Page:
Companies in Singapore have been making strides in creating a workplace that is more gender-diverse, but have they been following it up with measures to offer a safe working environment as well? A recent, first-of-its-kind survey by the Ministry of Manpower brought to light the fact that two in five women had experienced harassment at work in the past 5 years. With perpetrators often being seniors or peers, seven out of ten cases of harassment have gone unreported. It’s important to examine just what causes this discrepancy in the reporting of such incidents.
The same report also brought to light the lack of awareness amongst employees regarding what constitutes harassment. On being informed of the nitty-gritty, some employees shared incidents from their past that they either wanted to forget about or thought weren’t “severe” enough to report. This issue brings to the fore the need for a strategic internal communications plan, that will help disseminate important information regarding safety and harassment across all ranks within the organization. Not only is this a crucial step towards broadening awareness, it will also act as a channel for reporting such incidents to the appointed authorities.
But, why should an organization care about such incidents when they can directly be reported to the judicial authorities? For one, episodes such as these can turn the workplace environment sour and impact team relationships, apart from leaving a lasting impression on the victims’ mind. It is the responsibility of the employers to ensure a safe working environment for all their employees, regardless of their gender, sexuality, ethnicity or designation. From a productivity standpoint, incessant worrying and fear within the workplace will also hamper employee performance, whilst setting a negative example for the other employees. The onus of building a secure work environment falls on the employer, and it’s imperative go beyond just diversity in numbers, and create safe, inclusive spaces for all.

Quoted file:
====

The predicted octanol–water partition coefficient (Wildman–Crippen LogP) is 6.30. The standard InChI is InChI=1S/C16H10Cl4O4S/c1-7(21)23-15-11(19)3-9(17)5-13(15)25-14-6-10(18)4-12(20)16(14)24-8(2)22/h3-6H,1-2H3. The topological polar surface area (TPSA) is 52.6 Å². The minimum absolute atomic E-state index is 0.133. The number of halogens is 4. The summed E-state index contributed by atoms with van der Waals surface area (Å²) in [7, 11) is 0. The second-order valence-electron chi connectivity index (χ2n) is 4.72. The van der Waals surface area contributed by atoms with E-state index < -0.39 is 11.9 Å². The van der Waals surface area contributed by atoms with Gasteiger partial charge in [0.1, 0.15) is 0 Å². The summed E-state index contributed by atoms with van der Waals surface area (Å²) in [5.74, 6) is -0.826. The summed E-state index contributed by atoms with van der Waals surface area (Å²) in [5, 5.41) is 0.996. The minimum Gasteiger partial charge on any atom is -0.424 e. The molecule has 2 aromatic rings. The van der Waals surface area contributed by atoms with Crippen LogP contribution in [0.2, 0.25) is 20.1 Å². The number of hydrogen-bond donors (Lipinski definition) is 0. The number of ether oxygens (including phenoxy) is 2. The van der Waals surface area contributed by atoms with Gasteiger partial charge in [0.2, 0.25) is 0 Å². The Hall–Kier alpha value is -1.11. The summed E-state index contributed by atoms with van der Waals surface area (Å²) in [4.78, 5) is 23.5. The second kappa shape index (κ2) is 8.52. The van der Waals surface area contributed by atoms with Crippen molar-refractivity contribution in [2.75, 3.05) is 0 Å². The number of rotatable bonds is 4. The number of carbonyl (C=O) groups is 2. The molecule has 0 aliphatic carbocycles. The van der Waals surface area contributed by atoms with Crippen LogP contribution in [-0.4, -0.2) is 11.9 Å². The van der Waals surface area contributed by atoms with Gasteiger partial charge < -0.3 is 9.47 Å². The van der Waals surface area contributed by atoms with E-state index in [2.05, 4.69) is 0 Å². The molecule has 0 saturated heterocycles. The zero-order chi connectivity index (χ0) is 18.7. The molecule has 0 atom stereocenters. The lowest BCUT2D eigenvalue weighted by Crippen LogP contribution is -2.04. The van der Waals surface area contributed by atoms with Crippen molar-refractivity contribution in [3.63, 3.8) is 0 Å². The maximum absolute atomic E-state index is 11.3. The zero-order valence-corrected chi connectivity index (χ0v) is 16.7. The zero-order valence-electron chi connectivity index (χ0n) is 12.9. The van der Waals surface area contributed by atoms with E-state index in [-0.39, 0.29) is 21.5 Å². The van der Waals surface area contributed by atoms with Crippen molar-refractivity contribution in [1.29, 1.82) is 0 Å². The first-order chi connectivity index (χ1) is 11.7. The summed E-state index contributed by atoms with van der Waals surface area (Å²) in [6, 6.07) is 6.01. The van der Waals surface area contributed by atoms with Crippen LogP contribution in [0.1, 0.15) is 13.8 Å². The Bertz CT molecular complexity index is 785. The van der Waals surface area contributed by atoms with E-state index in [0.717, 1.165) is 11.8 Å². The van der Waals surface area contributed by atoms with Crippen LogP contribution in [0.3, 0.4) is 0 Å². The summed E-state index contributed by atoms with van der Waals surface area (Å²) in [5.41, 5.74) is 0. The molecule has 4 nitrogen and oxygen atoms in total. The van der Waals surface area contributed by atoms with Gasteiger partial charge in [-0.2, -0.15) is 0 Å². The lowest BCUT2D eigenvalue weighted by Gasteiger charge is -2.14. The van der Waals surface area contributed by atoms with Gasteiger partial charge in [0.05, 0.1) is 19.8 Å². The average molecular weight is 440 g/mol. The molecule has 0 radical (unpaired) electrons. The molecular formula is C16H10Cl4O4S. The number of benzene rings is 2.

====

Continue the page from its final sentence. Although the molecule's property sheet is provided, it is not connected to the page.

A lack of statutory guidelines in the workplace to address harassment may be part of the reason why many incidents never reach appropriate redressal. A detailed act in the city-state’s legislature giving a clear definition of workplace harassment, legal provisions within the workplace such as a designated complaints committee in association with an NGO, and a descriptive annual report outlining each of these - All such measures will help address issues faced by people across the gender spectrum.
Legislation designed to combat harassment in the workplace will also place the accountability of safety on the employers, ensuring an improved response. Clarity regarding what makes up the workplace, the many forms of harassment, and the mechanism to report them will simplify the process in the unfortunate case that such an incident occurs. Ultimately, having such formal resources in place also helps employees feel more in control of their own wellbeing at work.
Introducing such an act will also inform employees about what is acceptable within the workplace, and place an expectation on them to behave accordingly. With a strategic internal communications plan in place to share these basic guidelines, companies can ensure employee adherence and make it a safer workplace for all. Besides, companies may also choose to take proactive measures and deploy a third party to carry out anonymous culture-based surveys and analyze the data (to prevent any biases or misunderstandings between employees within the company). This will help them understand the ground reality and plan their future actions accordingly.
While it is commendable that companies are making moves to improve the gender ratio at the workplace, they need to keep in mind that token measures will not go a long way in uprooting issues such as harassment. Active policy planning, sensitivity training and campaigns for inclusion are necessary to make the workplace a safe and comfortable environment for everyone.